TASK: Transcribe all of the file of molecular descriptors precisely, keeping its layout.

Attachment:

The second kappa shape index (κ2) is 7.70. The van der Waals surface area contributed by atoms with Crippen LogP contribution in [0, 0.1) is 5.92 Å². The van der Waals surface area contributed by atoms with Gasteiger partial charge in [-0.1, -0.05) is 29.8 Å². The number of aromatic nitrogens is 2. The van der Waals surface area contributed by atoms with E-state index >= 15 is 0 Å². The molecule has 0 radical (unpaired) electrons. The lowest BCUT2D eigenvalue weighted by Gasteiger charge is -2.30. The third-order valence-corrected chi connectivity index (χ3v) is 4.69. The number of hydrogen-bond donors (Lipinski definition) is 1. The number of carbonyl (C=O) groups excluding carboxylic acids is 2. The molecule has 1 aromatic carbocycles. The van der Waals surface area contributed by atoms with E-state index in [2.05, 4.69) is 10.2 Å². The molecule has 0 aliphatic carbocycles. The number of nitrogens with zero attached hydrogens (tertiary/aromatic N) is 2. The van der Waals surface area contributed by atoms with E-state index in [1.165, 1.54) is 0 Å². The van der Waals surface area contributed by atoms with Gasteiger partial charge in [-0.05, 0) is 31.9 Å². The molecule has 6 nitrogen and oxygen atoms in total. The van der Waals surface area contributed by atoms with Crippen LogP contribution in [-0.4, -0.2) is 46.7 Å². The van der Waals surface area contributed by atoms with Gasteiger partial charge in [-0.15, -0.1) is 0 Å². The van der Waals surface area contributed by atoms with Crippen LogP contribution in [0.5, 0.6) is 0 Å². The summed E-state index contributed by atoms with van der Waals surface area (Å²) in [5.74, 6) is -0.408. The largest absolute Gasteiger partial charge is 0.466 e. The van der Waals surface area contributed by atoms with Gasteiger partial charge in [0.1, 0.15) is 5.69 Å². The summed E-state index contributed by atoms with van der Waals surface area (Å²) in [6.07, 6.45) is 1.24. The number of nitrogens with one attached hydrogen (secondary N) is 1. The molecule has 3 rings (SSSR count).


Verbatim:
The second kappa shape index (κ2) is 7.70. The van der Waals surface area contributed by atoms with Crippen LogP contribution in [0, 0.1) is 5.92 Å². The van der Waals surface area contributed by atoms with Gasteiger partial charge in [-0.1, -0.05) is 29.8 Å². The number of aromatic nitrogens is 2. The van der Waals surface area contributed by atoms with E-state index >= 15 is 0 Å². The molecule has 0 radical (unpaired) electrons. The lowest BCUT2D eigenvalue weighted by Gasteiger charge is -2.30. The third-order valence-corrected chi connectivity index (χ3v) is 4.69. The number of hydrogen-bond donors (Lipinski definition) is 1. The number of carbonyl (C=O) groups excluding carboxylic acids is 2. The molecule has 1 aromatic carbocycles. The van der Waals surface area contributed by atoms with E-state index in [2.05, 4.69) is 10.2 Å². The molecule has 0 aliphatic carbocycles. The number of nitrogens with zero attached hydrogens (tertiary/aromatic N) is 2. The van der Waals surface area contributed by atoms with E-state index in [1.165, 1.54) is 0 Å². The van der Waals surface area contributed by atoms with Gasteiger partial charge in [-0.05, 0) is 31.9 Å². The molecule has 6 nitrogen and oxygen atoms in total. The van der Waals surface area contributed by atoms with Crippen LogP contribution in [-0.4, -0.2) is 46.7 Å². The van der Waals surface area contributed by atoms with Gasteiger partial charge in [-0.15, -0.1) is 0 Å². The van der Waals surface area contributed by atoms with Crippen LogP contribution in [0.5, 0.6) is 0 Å². The summed E-state index contributed by atoms with van der Waals surface area (Å²) in [5.74, 6) is -0.408. The largest absolute Gasteiger partial charge is 0.466 e. The van der Waals surface area contributed by atoms with Gasteiger partial charge in [0.1, 0.15) is 5.69 Å². The summed E-state index contributed by atoms with van der Waals surface area (Å²) in [6.07, 6.45) is 1.24. The number of nitrogens with one attached hydrogen (secondary N) is 1. The molecule has 3 rings (SSSR count).